16 March 2013

The Challenges of Growing Organically

“Every household in this community that grows sugarcane is in debt” the headman of Ban Dong Dip village explained to us. We were sitting in an exchange, or conversation between the villagers and CIEE students, learning about the farming practices of the community. The villagers were in debt because they had contracted to sell sugarcane to a factory, which held them to a certain quota. More often than not they were unable to meet the quota, and this meant that they had to make up for that lose in their next harvest. This almost always required villagers to use more chemicals in their fields as they struggled to produce the extra sugarcane. They know the detriments of the chemicals, but that is not what concerns them the most. What concerns them most is that they must survive, and their livelihoods rest in the success of their sugarcane harvest. Sadly, this is a story common to many agricultural workers in Thailand today.   

I came into this food unit having done a lot of research on food production and being a very strong supporter of organic food growing methods. It seemed pretty obvious, organic food is healthier, better for those who consume it, those who grow it and for the environment in general, so why isn’t everyone just growing food organically?

It didn’t take long for my preconceptions to be squashed by the villagers, the people who were actually growing the food that I could just step into a store or market and purchase. Making a living in agriculture is scary and uncertain, and when you need to guarantee a livelihood for yourself and your family it is much easier to conform to the system than to go against it and risk losing everything.

What I mean by conforming to the system is scarily similar to the dilemma farmers in the United States face. Unsurprisingly, the same movement, the Green Revolution of the 1960s, influenced both Thailand and the U.S. The Green Revolution merged technology with food production; it introduced widespread use of chemical fertilizers, pesticides, irrigation and improved variety of seeds.[1] The government of Thailand suddenly began to exhibit a strong influence over the farming practices used in the country. If farmers wanted access to new improved varieties of seed they would also have to submit to the rice farming practices of the Green Revolution, meaning more fertilizers, pesticides and irrigation. In addition to this pressure to conform to government promoted farming methods was the government’s promotion of chemical fertilizer and pesticides, which made them incredibly cheap and accessible to farmers1. Yields did increase initially, and many farmers fed into the system, eager for larger yields and increasing incomes.

Our food unit trip took a group of us to Na Samai village, a community that largely practices chemical agriculture. We were able to speak with a woman who farms about 70 rai of land, a huge area. She too uses chemical agriculture, and when we asked her why she explained that everyone else was doing it, so why shouldn’t she? Interestingly, this woman purchased organic food for her family; they did not eat the rice that she grew chemically. For her, farming was her business, her way to support her family and live a comfortable life. She also explained to us that if she did switch to organic she would need to hire twice as many workers, and that it would still take these additional workers more time to prepare the fields then it now takes for one man to do.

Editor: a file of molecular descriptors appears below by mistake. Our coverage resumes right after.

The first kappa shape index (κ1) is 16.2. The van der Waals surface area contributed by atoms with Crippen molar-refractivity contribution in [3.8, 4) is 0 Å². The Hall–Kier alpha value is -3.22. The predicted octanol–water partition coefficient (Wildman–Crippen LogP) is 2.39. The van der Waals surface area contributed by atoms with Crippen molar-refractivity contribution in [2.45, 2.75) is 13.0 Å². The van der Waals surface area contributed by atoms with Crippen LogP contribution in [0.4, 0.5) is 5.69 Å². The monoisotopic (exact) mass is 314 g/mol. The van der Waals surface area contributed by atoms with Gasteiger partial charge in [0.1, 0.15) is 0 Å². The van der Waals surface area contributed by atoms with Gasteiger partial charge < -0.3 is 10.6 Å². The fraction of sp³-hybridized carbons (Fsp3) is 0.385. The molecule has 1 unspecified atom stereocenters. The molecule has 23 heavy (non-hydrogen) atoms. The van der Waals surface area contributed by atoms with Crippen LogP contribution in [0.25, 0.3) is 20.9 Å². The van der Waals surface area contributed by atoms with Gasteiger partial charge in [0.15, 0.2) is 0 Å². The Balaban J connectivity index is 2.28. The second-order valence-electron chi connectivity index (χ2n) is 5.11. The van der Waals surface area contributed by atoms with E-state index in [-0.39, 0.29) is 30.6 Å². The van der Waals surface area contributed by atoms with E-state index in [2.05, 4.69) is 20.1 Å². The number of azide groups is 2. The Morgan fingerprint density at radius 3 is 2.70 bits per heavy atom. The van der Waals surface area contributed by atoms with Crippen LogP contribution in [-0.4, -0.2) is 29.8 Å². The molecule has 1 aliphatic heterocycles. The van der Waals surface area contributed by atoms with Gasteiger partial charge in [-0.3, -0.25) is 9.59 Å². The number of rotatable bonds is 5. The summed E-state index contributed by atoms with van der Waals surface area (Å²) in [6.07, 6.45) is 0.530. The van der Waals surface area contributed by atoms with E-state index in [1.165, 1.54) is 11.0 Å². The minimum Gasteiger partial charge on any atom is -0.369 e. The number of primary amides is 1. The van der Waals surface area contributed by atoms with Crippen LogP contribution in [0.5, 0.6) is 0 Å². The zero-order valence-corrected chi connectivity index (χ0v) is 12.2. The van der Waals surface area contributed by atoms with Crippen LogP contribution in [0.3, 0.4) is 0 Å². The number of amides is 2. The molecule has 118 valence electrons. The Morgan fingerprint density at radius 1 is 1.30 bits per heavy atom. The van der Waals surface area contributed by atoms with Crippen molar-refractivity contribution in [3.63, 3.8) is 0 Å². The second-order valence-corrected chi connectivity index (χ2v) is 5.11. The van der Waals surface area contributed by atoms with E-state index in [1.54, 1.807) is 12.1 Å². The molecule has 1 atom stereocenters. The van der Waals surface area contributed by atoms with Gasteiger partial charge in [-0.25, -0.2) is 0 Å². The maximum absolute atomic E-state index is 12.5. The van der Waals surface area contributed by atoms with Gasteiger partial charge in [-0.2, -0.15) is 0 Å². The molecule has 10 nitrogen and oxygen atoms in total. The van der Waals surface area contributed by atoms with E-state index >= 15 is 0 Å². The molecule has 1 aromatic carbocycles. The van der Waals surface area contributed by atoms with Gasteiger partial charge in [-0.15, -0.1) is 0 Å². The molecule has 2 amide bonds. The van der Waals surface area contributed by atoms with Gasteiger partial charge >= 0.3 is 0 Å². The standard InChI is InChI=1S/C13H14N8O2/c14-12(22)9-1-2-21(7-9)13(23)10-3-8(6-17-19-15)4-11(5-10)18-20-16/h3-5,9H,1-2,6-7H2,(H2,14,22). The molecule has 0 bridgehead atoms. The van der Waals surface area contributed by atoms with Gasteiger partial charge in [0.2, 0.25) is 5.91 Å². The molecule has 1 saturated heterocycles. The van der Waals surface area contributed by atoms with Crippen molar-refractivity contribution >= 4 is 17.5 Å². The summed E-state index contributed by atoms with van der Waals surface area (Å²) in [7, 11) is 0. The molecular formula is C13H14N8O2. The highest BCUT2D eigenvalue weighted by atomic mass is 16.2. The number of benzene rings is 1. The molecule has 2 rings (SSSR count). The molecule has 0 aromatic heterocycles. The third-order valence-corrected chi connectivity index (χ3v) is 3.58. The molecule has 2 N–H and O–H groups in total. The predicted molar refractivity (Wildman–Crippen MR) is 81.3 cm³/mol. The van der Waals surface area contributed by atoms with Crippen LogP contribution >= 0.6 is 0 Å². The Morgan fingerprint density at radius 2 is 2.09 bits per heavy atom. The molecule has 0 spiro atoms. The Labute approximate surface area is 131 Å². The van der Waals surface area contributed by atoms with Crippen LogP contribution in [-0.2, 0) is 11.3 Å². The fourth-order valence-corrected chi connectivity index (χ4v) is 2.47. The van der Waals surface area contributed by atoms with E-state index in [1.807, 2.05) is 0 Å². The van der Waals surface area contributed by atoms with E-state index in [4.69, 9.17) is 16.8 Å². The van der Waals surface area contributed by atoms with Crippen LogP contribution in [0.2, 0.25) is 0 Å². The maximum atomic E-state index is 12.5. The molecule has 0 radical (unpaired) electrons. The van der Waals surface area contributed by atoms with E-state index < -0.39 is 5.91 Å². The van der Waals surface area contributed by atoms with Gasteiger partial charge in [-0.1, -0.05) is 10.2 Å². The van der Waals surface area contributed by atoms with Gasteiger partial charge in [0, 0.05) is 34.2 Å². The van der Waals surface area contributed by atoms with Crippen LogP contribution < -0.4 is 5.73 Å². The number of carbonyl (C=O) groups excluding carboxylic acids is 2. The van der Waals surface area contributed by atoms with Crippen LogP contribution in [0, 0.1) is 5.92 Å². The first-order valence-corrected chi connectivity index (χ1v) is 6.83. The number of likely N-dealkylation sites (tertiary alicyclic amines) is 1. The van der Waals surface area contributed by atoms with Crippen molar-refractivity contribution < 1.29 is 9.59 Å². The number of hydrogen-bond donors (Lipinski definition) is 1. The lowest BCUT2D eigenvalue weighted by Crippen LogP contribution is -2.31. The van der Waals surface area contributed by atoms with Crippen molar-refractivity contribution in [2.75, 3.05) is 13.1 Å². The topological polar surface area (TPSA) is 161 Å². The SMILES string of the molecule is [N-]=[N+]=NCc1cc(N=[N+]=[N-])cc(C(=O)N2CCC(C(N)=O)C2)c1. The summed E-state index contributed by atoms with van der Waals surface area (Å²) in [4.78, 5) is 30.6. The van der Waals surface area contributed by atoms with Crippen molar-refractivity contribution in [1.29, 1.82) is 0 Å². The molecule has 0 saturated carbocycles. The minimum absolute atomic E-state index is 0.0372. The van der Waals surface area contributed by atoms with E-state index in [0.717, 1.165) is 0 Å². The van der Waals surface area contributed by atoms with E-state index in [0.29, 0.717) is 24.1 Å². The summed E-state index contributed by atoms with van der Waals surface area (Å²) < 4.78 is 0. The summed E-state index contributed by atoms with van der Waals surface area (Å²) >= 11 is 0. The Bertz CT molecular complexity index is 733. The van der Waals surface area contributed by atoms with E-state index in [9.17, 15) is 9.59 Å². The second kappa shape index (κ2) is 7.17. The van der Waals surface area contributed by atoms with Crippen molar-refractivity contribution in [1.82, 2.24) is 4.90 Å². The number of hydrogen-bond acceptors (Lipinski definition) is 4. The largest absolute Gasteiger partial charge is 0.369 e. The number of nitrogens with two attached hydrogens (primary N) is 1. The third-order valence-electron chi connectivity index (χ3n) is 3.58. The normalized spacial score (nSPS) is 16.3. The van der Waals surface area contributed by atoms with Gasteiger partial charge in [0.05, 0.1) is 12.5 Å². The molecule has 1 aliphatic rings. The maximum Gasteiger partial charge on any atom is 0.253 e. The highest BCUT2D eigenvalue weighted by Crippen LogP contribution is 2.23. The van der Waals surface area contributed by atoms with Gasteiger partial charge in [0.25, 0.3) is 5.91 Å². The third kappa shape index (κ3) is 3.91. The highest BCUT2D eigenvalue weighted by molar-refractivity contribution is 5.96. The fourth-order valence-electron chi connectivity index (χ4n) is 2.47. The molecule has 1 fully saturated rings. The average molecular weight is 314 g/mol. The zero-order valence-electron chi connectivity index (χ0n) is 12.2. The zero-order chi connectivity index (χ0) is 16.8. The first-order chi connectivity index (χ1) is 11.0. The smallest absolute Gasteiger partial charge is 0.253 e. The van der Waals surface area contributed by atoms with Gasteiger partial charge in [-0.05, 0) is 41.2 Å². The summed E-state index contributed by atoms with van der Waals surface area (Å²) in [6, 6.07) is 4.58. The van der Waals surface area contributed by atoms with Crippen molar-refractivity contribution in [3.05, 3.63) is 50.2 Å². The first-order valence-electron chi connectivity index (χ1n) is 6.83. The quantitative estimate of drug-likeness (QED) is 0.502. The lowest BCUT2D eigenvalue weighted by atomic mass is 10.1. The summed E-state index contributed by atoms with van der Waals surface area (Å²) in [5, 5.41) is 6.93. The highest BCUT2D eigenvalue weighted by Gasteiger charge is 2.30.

Unfortunately, these are the realities of switching to organics. First, you must go up against a government-supported system and risk having a poor yield. You must spend more time preparing your fields than you would have to with chemicals, that is if you can even obtain organic compost to begin with. For many people, the threat of losing their living is much more powerful than knowing the harmful side effects of the chemicals they use. This unit has truly opened my eyes to the human element of this situation, it is easy for me to do my readings and research and conclude that everyone should grow organic, but in reality it is much much less clear cut than that.

Kayla Murphy
Tulane University

[1] Vitoon Panyakul. “Thai Rice: The Rice of Freedom.” Green Net, May 2003: n. pag. Print

1 comment:

Kalle Davis said...

Kayla, I love how you discuss how your personal encounters and discussions with the people in the community shaped your perspective on organic farming. I have always tried to purchase organically, but it is crazy to think how much more there is to seemingly mundane things. I am currently part of the CIEE service learning program in Santiago, Dominican Republic and we have discussed about what our responsibility as a consumer is. Knowledge is powerful, and encounters are the most powerful way of learning. There is so much more to a product than what meets the eye. There is so much gray area involved in the making of products. One week, we were able to travel to a market on the border of Haiti and the Dominican Republic. There we saw an entire drop of donations of TOMS shoes for resale in the market. It appeared as if it never made it to the families who needed the shoes. While the need for shoes in the community is very evident, selling them to make money to feed the families may have taken a priority over the other need. Thank you for your insights and looking deeper into how “good” our good things are!